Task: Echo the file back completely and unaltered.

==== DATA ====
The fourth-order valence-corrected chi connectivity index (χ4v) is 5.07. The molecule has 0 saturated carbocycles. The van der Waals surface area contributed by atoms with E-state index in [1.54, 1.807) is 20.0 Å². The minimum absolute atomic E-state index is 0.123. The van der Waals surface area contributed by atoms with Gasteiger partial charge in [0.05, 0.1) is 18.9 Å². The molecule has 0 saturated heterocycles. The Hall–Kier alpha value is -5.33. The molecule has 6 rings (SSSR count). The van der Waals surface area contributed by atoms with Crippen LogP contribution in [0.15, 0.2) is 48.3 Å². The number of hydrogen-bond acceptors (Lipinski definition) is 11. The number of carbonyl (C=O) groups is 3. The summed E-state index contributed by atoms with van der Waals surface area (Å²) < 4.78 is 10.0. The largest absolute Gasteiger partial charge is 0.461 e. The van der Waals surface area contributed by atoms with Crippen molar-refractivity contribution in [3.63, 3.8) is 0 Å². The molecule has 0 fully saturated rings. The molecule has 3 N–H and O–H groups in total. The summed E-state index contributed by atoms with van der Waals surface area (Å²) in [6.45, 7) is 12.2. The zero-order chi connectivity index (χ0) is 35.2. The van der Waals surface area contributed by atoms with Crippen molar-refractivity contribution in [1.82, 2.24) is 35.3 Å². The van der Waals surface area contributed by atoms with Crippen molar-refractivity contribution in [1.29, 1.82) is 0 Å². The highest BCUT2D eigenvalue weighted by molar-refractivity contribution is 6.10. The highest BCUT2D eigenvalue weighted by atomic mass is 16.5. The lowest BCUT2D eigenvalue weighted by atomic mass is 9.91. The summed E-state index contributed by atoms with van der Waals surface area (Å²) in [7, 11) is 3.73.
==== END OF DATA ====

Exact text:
The fourth-order valence-corrected chi connectivity index (χ4v) is 5.07. The molecule has 0 saturated carbocycles. The van der Waals surface area contributed by atoms with E-state index in [1.54, 1.807) is 20.0 Å². The minimum absolute atomic E-state index is 0.123. The van der Waals surface area contributed by atoms with Gasteiger partial charge in [0.05, 0.1) is 18.9 Å². The molecule has 0 saturated heterocycles. The Hall–Kier alpha value is -5.33. The molecule has 6 rings (SSSR count). The van der Waals surface area contributed by atoms with Crippen LogP contribution in [0.15, 0.2) is 48.3 Å². The number of hydrogen-bond acceptors (Lipinski definition) is 11. The number of carbonyl (C=O) groups is 3. The summed E-state index contributed by atoms with van der Waals surface area (Å²) < 4.78 is 10.0. The largest absolute Gasteiger partial charge is 0.461 e. The van der Waals surface area contributed by atoms with Crippen molar-refractivity contribution in [3.63, 3.8) is 0 Å². The molecule has 0 fully saturated rings. The molecule has 3 N–H and O–H groups in total. The summed E-state index contributed by atoms with van der Waals surface area (Å²) in [6.45, 7) is 12.2. The zero-order chi connectivity index (χ0) is 35.2. The van der Waals surface area contributed by atoms with Crippen molar-refractivity contribution in [1.82, 2.24) is 35.3 Å². The van der Waals surface area contributed by atoms with Crippen molar-refractivity contribution in [1.29, 1.82) is 0 Å². The highest BCUT2D eigenvalue weighted by molar-refractivity contribution is 6.10. The highest BCUT2D eigenvalue weighted by atomic mass is 16.5. The lowest BCUT2D eigenvalue weighted by atomic mass is 9.91. The summed E-state index contributed by atoms with van der Waals surface area (Å²) in [7, 11) is 3.73.